Academy Xi Blog

What is the rule of thirds and how can you use it with your designs?

By Academy Xi

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Artists and designers have been using the rule of thirds to create eye-catching images for hundreds of years. Find out how the rule of thirds works and how you can use it to add some serious shine to your designs.

What is the rule of thirds?

The rule of thirds is a “rule of thumb” used for composing visual images, such as films, paintings, photographs and graphic designs

According to the rule of thirds, anyone creating an image should imagine it as being divided by two equally spaced horizontal lines and two equally spaced vertical lines, creating a grid of nine evenly sized sections.

Artists and designers following the rule of thirds will position any important visual elements on these lines or their intersections. Why? Glad you asked! 

People who believe in the power of this technique claim it helps to create more balanced, eye-catching images with multiple focal points charged with tension and energy. To give an example, if the main subject of an image is closer to one of the edges (as it is above), the eyes will follow it, creating a sense of movement.

Without following the rule of thirds, the natural tendency is to simply centre all the important elements, leading to static compositions and less interesting images.  

Why is the rule of thirds Important in design?

The design space is filled with different kinds of rules. There are rules for typography, balance, composition, negative space, colour theory and just about everything else you can shake a paint brush at.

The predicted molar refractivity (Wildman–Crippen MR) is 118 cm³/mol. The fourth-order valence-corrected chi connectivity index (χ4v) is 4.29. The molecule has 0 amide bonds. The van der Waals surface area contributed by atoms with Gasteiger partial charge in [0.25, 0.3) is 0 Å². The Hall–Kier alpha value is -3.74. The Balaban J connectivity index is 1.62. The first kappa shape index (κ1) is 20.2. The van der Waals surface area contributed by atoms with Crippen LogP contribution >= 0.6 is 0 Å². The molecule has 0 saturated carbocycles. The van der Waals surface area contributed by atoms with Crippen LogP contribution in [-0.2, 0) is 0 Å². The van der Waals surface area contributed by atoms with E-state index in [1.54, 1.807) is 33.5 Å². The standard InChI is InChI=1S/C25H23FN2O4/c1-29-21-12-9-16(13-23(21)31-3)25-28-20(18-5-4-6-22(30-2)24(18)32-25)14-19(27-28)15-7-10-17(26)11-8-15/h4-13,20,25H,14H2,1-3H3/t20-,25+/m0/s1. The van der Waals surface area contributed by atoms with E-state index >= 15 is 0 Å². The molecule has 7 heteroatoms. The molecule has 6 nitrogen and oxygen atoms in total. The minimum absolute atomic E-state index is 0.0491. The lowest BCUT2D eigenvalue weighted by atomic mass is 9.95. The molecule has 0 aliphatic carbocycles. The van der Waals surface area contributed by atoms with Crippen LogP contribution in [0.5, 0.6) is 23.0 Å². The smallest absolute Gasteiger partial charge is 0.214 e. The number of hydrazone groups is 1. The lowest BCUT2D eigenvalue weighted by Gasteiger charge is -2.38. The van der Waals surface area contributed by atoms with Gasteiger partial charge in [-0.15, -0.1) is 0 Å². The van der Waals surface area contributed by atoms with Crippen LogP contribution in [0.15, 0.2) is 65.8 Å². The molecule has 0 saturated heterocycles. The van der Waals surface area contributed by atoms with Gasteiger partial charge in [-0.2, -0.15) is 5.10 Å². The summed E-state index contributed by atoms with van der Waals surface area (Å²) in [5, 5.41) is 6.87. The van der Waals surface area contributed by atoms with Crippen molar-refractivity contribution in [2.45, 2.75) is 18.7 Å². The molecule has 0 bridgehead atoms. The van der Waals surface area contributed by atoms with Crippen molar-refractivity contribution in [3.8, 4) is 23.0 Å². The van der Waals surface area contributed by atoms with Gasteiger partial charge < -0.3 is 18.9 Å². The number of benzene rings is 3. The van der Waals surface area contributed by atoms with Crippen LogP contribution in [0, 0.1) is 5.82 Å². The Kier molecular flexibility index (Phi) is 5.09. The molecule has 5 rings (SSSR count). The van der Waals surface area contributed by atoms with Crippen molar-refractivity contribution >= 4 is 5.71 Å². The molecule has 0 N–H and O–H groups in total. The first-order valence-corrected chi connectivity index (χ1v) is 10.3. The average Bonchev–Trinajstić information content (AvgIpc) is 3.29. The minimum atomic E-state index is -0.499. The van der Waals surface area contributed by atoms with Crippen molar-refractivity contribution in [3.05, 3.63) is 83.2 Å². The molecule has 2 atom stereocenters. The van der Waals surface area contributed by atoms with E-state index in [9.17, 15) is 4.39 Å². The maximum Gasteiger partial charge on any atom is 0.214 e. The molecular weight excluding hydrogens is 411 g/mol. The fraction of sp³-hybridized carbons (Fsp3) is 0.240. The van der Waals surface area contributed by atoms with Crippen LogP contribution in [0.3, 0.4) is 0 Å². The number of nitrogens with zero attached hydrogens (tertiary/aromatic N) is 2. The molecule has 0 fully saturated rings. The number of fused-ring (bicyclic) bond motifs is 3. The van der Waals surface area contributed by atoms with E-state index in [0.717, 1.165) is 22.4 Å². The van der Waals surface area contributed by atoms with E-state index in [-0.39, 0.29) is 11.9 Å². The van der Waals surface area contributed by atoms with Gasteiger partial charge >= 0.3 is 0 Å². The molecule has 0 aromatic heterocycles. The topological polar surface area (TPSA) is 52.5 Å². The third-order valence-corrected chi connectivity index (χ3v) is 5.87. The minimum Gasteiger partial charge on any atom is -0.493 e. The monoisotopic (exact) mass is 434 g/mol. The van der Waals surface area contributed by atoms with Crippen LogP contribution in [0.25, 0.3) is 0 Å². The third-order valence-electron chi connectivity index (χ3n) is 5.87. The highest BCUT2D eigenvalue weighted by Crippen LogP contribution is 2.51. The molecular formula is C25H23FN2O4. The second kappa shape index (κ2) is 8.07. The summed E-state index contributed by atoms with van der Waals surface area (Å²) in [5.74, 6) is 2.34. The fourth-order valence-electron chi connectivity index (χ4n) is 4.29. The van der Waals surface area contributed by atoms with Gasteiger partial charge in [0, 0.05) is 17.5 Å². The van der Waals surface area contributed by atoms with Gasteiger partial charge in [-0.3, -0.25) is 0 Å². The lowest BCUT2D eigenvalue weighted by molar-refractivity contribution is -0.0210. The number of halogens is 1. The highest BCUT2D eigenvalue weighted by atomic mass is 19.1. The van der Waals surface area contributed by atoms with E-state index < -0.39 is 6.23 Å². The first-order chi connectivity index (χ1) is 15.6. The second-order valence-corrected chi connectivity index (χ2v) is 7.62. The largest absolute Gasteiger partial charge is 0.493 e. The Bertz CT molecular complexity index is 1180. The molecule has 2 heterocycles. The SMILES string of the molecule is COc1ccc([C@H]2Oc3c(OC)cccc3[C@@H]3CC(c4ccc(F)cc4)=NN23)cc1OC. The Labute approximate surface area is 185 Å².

The rule of thirds is a simple guideline that Graphic Designers, UX Designers and other creatives use to arrange the text and visual components of an image or webpage. This allows designers to create balanced compositions that align with how the viewer’s eye naturally scans the content.

The main benefits of designers using the rule of thirds are:

  • It helps to create balanced, orderly images that are easy for the viewer to comprehend.
  • The asymmetry of the grid creates dynamic designs with a sense of movement and flow, as opposed to symmetric designs that seem still and rigid.
  • It removes the guesswork when designers are deciding where to place the most important elements.

Make no mistake, the rule of thirds isn’t just a passing design trend. It was developed by painter John Thomas Smith in the 18th century and is still being used by designers, filmmakers, photographers and artists the world over. 

How to use the rule of thirds with your designs  

The enduring popularity of the rule of thirds is a testament to just how effective it is. Honestly, it really does work. But don’t just take our word for it, experiment with it yourself.

  • Step 1: Create your grid

First you need to know the dimensions of the image you’ll be working with. Once you know the height and width of the image, divide each evenly by three and place marks at these intervals on the top, bottom, left and right sides of the image.

Next, draw four straight lines where you marked the intervals, two horizontal and two vertical. For instance, if your image is 30cm wide and 15cm tall, you would draw lines from top to bottom at the 10cm and 20cm marks, as well as from left to right at the 5cm and 10cm marks. Hey presto – you have your grid! 

  • Step 2: Use the grid to structure your design

At the centre of your grid there will be four points where the lines of the grid intersect, often referred to as ‘powerpoints’. You should aim to place the most important visual features of your design on the powerpoints.